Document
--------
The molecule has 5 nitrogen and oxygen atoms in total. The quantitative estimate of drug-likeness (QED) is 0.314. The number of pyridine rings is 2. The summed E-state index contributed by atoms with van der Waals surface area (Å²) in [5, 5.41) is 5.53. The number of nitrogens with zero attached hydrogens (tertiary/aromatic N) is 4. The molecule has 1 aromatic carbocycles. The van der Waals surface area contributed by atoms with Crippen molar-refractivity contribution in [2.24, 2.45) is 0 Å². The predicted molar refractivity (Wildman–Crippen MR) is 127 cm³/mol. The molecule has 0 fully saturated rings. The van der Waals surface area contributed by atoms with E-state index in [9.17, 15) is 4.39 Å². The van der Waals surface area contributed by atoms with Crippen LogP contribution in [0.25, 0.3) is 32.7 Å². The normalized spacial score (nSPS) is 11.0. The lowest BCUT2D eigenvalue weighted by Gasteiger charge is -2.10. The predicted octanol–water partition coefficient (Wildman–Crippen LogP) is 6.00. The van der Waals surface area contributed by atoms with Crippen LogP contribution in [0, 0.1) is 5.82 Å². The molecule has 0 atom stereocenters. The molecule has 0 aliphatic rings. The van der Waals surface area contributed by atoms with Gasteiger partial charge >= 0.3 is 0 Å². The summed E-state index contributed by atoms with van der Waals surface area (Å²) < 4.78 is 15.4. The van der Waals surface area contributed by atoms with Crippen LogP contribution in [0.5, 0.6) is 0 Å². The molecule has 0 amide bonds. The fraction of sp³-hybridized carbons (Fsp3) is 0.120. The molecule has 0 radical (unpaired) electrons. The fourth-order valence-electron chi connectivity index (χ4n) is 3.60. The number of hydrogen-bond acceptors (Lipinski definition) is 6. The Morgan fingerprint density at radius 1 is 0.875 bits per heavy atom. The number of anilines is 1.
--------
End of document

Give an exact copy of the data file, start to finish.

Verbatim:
The molecule has 5 nitrogen and oxygen atoms in total. The quantitative estimate of drug-likeness (QED) is 0.314. The number of pyridine rings is 2. The summed E-state index contributed by atoms with van der Waals surface area (Å²) in [5, 5.41) is 5.53. The number of nitrogens with zero attached hydrogens (tertiary/aromatic N) is 4. The molecule has 1 aromatic carbocycles. The van der Waals surface area contributed by atoms with Crippen molar-refractivity contribution in [2.24, 2.45) is 0 Å². The predicted molar refractivity (Wildman–Crippen MR) is 127 cm³/mol. The molecule has 0 fully saturated rings. The van der Waals surface area contributed by atoms with E-state index in [9.17, 15) is 4.39 Å². The van der Waals surface area contributed by atoms with Crippen LogP contribution in [0.25, 0.3) is 32.7 Å². The normalized spacial score (nSPS) is 11.0. The lowest BCUT2D eigenvalue weighted by Gasteiger charge is -2.10. The predicted octanol–water partition coefficient (Wildman–Crippen LogP) is 6.00. The van der Waals surface area contributed by atoms with Crippen LogP contribution in [0, 0.1) is 5.82 Å². The molecule has 0 atom stereocenters. The molecule has 0 aliphatic rings. The van der Waals surface area contributed by atoms with Gasteiger partial charge >= 0.3 is 0 Å². The summed E-state index contributed by atoms with van der Waals surface area (Å²) < 4.78 is 15.4. The van der Waals surface area contributed by atoms with Crippen LogP contribution in [0.5, 0.6) is 0 Å². The molecule has 0 amide bonds. The fraction of sp³-hybridized carbons (Fsp3) is 0.120. The molecule has 0 radical (unpaired) electrons. The fourth-order valence-electron chi connectivity index (χ4n) is 3.60. The number of hydrogen-bond acceptors (Lipinski definition) is 6. The Morgan fingerprint density at radius 1 is 0.875 bits per heavy atom. The number of anilines is 1.